CALIFORNIA STATE BUDGET PROCESS
EXECUTIVE BRANCH ACTIONS
DEPARTMENTAL LEVEL ACTIONS
For the Governor and the Executive Branch, proposing a state budget is a year round process. Each department prepares a budget for additional staff or other spending proposals. A “Budget Change Proposal” (BCP) is developed. The BCP begins at the section/bureau within the department that is seeking more staff or program changes. Some of these program changes can be ordered from the Directorate of the Department and developed into a BCP by the analyst at section/unit, bureau or branch level.
AGENCY APPROVAL OF BUDGET PROPOSALS
When the BCP is ready, it goes through a review process within the department. Every department has their own review process. Once the Department Director has approved the BCP, it then goes to the agency that oversees the particular Department. The California Organization Chart shows the chain of command.
DEPARTMENT OF FINANCE ROLE IN THE BUDGET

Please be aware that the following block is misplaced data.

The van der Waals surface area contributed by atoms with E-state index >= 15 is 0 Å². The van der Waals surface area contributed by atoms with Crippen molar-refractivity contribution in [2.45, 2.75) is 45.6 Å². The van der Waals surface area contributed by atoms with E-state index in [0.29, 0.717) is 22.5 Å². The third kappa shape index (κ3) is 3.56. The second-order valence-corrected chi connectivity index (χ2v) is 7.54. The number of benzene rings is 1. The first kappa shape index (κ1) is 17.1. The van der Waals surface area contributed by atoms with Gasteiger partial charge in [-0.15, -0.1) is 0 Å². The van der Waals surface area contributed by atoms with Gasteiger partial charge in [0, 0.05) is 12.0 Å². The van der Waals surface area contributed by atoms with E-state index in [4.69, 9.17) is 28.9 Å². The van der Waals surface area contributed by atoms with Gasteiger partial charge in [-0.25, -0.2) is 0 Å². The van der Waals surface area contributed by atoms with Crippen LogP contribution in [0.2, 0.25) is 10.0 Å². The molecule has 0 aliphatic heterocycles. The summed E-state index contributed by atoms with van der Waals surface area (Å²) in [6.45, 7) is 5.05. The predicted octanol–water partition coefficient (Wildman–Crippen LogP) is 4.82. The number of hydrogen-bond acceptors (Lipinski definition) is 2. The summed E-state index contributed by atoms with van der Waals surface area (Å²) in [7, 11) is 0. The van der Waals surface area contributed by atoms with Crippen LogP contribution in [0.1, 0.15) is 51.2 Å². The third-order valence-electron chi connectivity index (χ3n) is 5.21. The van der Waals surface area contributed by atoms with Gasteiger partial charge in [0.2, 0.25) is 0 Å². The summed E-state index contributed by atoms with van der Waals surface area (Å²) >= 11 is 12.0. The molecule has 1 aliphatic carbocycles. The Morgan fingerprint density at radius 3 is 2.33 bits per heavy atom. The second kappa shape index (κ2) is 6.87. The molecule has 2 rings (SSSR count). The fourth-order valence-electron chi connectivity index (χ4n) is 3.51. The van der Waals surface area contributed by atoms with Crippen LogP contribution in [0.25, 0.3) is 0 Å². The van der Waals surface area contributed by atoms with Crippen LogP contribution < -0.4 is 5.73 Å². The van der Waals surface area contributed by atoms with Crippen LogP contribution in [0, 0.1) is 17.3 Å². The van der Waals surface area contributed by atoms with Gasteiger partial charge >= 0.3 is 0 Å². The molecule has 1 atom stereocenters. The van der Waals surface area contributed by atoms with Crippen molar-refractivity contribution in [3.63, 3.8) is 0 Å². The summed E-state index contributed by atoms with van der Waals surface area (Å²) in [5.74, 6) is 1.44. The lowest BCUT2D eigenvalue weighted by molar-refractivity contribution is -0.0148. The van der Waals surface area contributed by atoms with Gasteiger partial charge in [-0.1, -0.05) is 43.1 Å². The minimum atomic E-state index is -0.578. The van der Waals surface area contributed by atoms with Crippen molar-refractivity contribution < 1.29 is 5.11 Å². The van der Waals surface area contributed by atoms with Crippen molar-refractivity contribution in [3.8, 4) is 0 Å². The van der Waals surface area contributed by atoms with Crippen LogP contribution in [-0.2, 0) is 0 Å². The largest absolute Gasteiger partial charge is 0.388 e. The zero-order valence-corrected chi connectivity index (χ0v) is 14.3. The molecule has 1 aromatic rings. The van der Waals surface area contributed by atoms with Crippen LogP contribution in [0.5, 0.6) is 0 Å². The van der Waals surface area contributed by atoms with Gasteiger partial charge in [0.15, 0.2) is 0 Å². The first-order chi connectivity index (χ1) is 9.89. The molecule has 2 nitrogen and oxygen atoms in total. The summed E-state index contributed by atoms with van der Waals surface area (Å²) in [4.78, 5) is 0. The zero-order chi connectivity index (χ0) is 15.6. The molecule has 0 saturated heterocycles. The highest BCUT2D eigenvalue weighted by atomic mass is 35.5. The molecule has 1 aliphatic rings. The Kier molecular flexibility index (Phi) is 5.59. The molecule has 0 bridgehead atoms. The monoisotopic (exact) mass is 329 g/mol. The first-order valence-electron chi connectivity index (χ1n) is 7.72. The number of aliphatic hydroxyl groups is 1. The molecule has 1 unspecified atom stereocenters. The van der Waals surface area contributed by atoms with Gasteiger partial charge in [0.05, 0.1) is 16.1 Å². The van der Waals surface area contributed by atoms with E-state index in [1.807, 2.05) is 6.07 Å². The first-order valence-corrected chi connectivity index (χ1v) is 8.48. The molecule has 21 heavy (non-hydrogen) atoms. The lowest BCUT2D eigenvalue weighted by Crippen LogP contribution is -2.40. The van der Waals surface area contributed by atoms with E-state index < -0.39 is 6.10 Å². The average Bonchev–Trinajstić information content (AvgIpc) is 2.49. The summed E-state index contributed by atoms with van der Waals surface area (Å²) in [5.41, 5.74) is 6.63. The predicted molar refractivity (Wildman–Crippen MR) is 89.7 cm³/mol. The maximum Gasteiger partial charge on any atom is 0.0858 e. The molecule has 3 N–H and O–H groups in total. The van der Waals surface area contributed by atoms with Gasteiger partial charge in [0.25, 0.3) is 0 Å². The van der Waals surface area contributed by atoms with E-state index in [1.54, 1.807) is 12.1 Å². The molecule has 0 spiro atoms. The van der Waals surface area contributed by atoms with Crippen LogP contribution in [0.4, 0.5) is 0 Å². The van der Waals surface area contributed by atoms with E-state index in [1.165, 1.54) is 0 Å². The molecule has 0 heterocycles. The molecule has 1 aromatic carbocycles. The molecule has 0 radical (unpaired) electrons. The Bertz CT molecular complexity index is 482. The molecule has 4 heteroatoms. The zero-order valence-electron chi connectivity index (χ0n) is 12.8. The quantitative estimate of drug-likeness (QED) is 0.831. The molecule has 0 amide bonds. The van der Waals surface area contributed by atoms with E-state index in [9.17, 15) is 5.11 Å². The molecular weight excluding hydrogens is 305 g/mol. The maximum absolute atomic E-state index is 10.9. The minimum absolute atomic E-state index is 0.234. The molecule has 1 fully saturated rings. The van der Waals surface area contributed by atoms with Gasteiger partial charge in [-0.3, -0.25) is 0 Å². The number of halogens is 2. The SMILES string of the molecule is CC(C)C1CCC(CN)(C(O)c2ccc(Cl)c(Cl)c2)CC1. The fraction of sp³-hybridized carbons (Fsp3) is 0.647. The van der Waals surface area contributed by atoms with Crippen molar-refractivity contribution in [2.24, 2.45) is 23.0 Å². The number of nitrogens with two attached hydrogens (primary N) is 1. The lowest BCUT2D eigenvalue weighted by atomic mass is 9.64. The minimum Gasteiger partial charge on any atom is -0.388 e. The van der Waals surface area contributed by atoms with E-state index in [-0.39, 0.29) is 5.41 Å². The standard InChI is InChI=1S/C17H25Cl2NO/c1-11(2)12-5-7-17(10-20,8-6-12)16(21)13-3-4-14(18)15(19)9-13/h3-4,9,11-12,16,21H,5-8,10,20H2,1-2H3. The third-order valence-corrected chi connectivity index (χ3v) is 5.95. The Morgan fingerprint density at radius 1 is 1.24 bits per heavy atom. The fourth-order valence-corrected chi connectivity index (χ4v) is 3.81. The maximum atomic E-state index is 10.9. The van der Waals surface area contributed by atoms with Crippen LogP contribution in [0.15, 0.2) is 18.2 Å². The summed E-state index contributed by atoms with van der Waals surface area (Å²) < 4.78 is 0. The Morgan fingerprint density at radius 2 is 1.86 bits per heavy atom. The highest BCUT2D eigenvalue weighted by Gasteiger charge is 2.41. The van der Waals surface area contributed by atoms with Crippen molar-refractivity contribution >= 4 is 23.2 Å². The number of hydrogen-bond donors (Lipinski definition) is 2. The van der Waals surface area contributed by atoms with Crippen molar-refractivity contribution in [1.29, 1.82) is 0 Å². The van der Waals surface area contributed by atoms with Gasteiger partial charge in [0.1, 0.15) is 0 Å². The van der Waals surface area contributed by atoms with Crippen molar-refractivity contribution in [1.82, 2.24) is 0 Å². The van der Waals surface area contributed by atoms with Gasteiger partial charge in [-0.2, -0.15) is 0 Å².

After the Agency approves the BCP, it goes to the Department of Finance for approval. Department of Finance (DOF) has a major influence on fiscal and policy matters. DOF proposes money-saving policies whereby departments then do the workup for DOF proposals. Department of Finance also has budget letters that can be informative.
JANUARY 10 GOVERNOR’S BUDGET
On January 10 of each year there is a morning press conference where the Governor presents his or her Budget Proposal.
The Departments also publish more comprehensive information on the Budget called the "November Revise".
Within 10 days, or so, of January 10th, a budget bill is introduced. You can also call the Assembly or Senate Budget Committees to get the Bill numbers.
ASSEMBLY BUDGET COMMITTEE
The legislature has two Budget Committees. On the Assembly side, welfare issues go to the Assembly Budget Committee Sub. #1. Sub #1 web page contains hearing agendas, committee actions, hearing agenda attachments, hearing agenda archives and more.
SENATE BUDGET & FISCAL REVIEW COMMITTEE